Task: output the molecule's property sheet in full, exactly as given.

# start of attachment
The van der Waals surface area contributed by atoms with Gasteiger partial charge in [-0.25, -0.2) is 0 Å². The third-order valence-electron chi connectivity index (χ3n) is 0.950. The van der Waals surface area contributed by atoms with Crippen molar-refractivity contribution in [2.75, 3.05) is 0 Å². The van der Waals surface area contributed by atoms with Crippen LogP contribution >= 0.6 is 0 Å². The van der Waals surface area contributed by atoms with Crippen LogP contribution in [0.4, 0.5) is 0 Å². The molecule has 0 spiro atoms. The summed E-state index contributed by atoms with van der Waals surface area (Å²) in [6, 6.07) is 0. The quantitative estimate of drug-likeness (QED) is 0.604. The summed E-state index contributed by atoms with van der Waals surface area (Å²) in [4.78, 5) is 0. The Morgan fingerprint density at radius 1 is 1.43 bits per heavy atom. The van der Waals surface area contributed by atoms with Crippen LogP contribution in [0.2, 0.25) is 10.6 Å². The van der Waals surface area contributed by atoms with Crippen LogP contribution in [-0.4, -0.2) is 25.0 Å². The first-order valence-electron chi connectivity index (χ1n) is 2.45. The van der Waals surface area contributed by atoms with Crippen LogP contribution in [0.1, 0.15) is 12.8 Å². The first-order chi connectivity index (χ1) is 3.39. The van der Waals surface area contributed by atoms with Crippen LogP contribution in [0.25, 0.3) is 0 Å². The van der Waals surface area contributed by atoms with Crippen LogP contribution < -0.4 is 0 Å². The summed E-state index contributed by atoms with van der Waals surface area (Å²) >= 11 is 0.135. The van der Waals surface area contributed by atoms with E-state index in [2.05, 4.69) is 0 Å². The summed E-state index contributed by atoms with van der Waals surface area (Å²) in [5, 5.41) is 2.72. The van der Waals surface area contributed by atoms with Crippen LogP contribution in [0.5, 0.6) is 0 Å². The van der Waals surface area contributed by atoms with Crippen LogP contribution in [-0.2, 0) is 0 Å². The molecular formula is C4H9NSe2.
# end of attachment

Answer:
The van der Waals surface area contributed by atoms with Gasteiger partial charge in [-0.25, -0.2) is 0 Å². The third-order valence-electron chi connectivity index (χ3n) is 0.950. The van der Waals surface area contributed by atoms with Crippen molar-refractivity contribution in [2.75, 3.05) is 0 Å². The van der Waals surface area contributed by atoms with Crippen LogP contribution >= 0.6 is 0 Å². The van der Waals surface area contributed by atoms with Crippen LogP contribution in [0.4, 0.5) is 0 Å². The molecule has 0 spiro atoms. The summed E-state index contributed by atoms with van der Waals surface area (Å²) in [6, 6.07) is 0. The quantitative estimate of drug-likeness (QED) is 0.604. The summed E-state index contributed by atoms with van der Waals surface area (Å²) in [4.78, 5) is 0. The Morgan fingerprint density at radius 1 is 1.43 bits per heavy atom. The van der Waals surface area contributed by atoms with Crippen LogP contribution in [0.2, 0.25) is 10.6 Å². The van der Waals surface area contributed by atoms with Crippen LogP contribution in [-0.4, -0.2) is 25.0 Å². The first-order valence-electron chi connectivity index (χ1n) is 2.45. The van der Waals surface area contributed by atoms with Crippen LogP contribution in [0.1, 0.15) is 12.8 Å². The first-order chi connectivity index (χ1) is 3.39. The van der Waals surface area contributed by atoms with Crippen LogP contribution in [0.25, 0.3) is 0 Å². The van der Waals surface area contributed by atoms with Crippen LogP contribution < -0.4 is 0 Å². The summed E-state index contributed by atoms with van der Waals surface area (Å²) >= 11 is 0.135. The van der Waals surface area contributed by atoms with E-state index in [2.05, 4.69) is 0 Å². The summed E-state index contributed by atoms with van der Waals surface area (Å²) in [5, 5.41) is 2.72. The van der Waals surface area contributed by atoms with Crippen LogP contribution in [0.5, 0.6) is 0 Å². The van der Waals surface area contributed by atoms with Crippen LogP contribution in [-0.2, 0) is 0 Å². The molecular formula is C4H9NSe2.